While the RIAA continues to sue their own customers creating a lot of bad blood in the process, at least one company out there thinks they’ve found a way to let fans share their music with friends, make money by doing so, and even reward fans for sharing those files. The company is Shared Media Licensing and their product is called Weed, which they’re hoping will grow like one.
The concept itself is simple: Music fans can download any song on the Weed service and play it three times for free. On the fourth play it prompts you to buy the song which will set you back about a dollar each. After you’ve bought the song you can burn it to as many CDs as you want, transfer it to your Windows portable media devices, pass it around on file sharing networks to your heart’s content, and post it to your webpage. Each time a new listener downloads the song the file resets itself to allow for three free plays before asking the newcomer to purchase the song. Three plays should be enough for most folks to decide if they like the track or not and the price isn’t prohibitive at all. On top of all of that, Weed encourages you to share the file as much as possible by paying you a commission of 20% for every person who buys a file they got from you. The artists get 50% and Weed takes 15% and everybody goes home happy. Artists have had some very positive things to say about Weed:
Brian Hardgroove—band leader for Public Enemy and bass player from Fine Arts Militia (another Chuck D group)—compared Weed to Robin Hood. While the major labels continue to sue people for file sharing, he said, Weed rewards files sharing.
“A lot of artists are caught in the middle,” Hardgroove said. “They want a fan base and they want a machinery to put the records out, but the machinery becomes prohibitive.”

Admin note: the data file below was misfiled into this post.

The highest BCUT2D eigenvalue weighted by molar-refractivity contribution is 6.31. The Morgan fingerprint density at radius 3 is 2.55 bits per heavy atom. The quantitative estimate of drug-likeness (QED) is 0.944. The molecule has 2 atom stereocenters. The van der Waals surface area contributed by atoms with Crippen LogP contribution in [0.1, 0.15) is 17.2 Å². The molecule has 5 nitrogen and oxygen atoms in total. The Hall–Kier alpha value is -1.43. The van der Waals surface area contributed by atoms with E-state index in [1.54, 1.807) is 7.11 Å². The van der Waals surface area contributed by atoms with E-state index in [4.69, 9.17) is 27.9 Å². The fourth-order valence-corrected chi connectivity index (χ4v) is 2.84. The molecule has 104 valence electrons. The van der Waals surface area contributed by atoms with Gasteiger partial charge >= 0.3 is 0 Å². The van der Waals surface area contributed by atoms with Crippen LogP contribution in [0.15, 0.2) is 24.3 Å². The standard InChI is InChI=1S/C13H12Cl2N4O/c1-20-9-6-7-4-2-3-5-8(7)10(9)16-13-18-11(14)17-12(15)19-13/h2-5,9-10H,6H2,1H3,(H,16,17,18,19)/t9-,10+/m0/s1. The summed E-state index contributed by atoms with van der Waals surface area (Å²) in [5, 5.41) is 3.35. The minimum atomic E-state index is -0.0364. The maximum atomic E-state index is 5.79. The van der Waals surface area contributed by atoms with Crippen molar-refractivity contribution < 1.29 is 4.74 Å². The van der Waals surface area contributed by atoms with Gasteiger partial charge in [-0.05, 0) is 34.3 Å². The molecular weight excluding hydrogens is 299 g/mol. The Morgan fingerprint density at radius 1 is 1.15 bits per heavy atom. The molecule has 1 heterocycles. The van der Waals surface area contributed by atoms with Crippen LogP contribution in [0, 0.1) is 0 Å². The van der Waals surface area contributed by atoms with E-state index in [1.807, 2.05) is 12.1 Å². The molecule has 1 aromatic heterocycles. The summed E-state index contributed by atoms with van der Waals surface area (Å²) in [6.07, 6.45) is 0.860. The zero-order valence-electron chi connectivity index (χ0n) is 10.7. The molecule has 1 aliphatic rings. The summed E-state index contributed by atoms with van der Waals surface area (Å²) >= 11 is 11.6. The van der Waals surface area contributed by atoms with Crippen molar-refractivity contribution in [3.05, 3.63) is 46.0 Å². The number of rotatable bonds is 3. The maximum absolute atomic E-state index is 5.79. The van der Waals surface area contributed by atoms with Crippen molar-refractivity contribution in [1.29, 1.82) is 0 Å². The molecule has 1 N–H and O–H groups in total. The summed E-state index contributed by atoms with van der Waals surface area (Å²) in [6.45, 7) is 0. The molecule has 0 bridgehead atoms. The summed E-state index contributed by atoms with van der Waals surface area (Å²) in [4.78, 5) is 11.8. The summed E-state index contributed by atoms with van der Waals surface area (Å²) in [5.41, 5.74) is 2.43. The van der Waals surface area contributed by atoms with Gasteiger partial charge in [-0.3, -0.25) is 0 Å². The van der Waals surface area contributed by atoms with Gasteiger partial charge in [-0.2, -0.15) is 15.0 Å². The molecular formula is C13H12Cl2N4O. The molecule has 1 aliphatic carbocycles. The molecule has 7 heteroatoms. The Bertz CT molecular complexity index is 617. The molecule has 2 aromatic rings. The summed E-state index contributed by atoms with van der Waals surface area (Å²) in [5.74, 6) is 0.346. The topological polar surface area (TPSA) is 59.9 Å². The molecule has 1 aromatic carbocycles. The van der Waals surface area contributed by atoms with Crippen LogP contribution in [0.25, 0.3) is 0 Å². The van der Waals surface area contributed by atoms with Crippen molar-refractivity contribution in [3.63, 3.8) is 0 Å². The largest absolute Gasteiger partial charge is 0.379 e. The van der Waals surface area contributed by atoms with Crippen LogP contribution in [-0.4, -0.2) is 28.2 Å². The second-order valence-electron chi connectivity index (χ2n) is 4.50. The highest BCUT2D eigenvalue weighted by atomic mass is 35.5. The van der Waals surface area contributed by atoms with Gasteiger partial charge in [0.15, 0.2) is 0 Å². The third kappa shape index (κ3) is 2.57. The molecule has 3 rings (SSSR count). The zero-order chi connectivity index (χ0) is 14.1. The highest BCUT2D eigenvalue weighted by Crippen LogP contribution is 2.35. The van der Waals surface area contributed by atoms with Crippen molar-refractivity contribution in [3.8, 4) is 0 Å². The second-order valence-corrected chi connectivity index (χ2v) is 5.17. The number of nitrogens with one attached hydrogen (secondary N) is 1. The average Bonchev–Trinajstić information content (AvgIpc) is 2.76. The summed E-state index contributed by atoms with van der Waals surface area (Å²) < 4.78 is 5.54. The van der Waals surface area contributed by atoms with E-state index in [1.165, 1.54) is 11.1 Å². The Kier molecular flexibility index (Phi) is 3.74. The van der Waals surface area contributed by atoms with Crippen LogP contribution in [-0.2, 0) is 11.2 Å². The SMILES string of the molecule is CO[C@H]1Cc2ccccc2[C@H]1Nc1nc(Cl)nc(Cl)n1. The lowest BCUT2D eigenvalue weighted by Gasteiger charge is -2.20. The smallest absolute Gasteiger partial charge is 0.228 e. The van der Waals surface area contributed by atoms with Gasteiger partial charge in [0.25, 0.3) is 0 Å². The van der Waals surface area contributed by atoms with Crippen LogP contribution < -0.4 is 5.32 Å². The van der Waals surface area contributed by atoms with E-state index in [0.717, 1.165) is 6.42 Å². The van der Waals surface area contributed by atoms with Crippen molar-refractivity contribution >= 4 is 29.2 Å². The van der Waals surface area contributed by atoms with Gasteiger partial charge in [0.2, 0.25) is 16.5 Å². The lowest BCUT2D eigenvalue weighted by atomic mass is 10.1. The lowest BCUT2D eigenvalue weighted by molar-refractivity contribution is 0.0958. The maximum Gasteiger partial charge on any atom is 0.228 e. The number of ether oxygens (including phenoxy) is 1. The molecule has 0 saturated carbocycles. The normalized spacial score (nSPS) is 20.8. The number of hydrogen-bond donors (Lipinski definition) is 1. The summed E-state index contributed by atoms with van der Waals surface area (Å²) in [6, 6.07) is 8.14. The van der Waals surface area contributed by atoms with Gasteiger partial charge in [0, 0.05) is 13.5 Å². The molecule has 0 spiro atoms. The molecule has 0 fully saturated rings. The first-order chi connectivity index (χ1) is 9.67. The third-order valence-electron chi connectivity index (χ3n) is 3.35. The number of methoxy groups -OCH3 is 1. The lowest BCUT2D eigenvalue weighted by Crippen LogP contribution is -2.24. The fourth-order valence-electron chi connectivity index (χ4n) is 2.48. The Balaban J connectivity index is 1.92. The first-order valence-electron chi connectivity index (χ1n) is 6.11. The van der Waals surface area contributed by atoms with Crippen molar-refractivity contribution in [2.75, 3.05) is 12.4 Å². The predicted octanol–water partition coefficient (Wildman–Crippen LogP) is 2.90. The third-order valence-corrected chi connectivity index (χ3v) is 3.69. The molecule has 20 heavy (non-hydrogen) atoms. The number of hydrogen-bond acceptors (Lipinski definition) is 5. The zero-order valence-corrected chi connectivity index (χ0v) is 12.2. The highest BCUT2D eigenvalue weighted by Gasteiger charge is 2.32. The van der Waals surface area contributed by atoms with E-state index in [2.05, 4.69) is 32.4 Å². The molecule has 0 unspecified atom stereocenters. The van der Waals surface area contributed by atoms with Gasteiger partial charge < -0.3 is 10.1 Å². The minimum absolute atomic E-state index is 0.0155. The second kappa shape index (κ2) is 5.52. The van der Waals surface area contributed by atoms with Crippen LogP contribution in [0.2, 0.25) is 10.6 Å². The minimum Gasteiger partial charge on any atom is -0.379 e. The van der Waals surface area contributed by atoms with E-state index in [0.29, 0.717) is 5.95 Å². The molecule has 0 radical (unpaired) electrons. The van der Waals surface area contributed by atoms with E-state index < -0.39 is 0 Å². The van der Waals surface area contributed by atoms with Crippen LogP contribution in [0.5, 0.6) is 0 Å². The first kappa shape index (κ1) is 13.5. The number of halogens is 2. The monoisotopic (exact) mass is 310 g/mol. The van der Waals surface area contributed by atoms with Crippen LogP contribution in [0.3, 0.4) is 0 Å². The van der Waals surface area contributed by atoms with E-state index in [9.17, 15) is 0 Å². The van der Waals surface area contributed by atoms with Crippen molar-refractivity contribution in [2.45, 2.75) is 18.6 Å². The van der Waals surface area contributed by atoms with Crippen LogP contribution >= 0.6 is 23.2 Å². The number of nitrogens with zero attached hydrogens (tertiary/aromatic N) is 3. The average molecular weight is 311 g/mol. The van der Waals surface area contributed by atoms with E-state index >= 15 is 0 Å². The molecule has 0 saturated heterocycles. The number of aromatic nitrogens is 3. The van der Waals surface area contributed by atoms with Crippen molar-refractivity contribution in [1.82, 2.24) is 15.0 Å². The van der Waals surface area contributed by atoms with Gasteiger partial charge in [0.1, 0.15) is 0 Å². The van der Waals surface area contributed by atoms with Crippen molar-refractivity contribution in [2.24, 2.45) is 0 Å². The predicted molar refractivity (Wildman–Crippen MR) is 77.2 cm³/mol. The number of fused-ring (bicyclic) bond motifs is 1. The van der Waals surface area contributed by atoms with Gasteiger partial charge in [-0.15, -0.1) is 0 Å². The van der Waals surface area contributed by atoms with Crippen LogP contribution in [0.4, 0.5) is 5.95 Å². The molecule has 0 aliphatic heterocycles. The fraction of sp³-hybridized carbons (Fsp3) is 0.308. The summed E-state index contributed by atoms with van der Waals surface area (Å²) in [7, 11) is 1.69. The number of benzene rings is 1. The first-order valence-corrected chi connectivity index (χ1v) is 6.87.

Singer-songwriter Stacie Rose said Weed is a great way for people to find new artists.
“Because CDs are so expensive, sometimes people don’t want to take a chance (buying a full CD) with a new artist,” Rose said. “The whole idea of (Weed) is really cool.”
“Basically the fans are promoting the music that they love,” said Jeff Leisawitz, president of Weedfiles, a content provider that has signed about 75 artists, including Heart. “Love Hurts,” the band’s exclusive track, debuted over the summer on Weedfiles at the same time the record was released.
“It’s not a pyramid scheme,” Beezer said. But those who are motivated to get others interested in the music can make some money if people opt to buy the tracks.
“This is a good evolution from free peer-to-peer networks such as Kazaa,” said Thomas Dolby Robertson, who recorded the ‘80s hit, “She Blinded Me with Science,” and is now president of Retro RingTones. He’s also considering using the service for his music. “It seems like such a simple idea. I wonder why the guys at Napster didn’t think about this. They never really got around to implementing any fair payment mechanism.”
If it’s good enough for Thomas Dolby then it’s good enough for me (I’m a big fan). Seriously, though, I’ve bought exactly one album through Apple’s iTunes (Dan Reeder) and I was leery of doing that for the simple reason that I’m only allowed to burn it to CD 10 times. Now I don’t think I’ll ever have a need to burn it 10 times, but the limit does make me nervous. I’m also not allowed to share the files with others so they can see how great Dan Reeder is, but at $10 for the album I figured it was worth the risk. I’ve not felt compelled to buy anything else through iTunes, though, and the only reason I have it installed at all is for this one album and so I can watch some of the really large movie trailers that require it.
As I’ve gotten older I’ve found that there are only a handful of songs produced in the last ten years that appeal to me at all so the option to purchase just those songs and burn them in any combination of CDs I want is very appealing as it the ability to listen to those songs a couple of times before making my decision. Weed sounds like it was designed just for someone like me. I’ve not had a chance to look into the service as of yet, but I’ll probably take the time to do so in the very near future. I’ll let you know what I think of it when I do.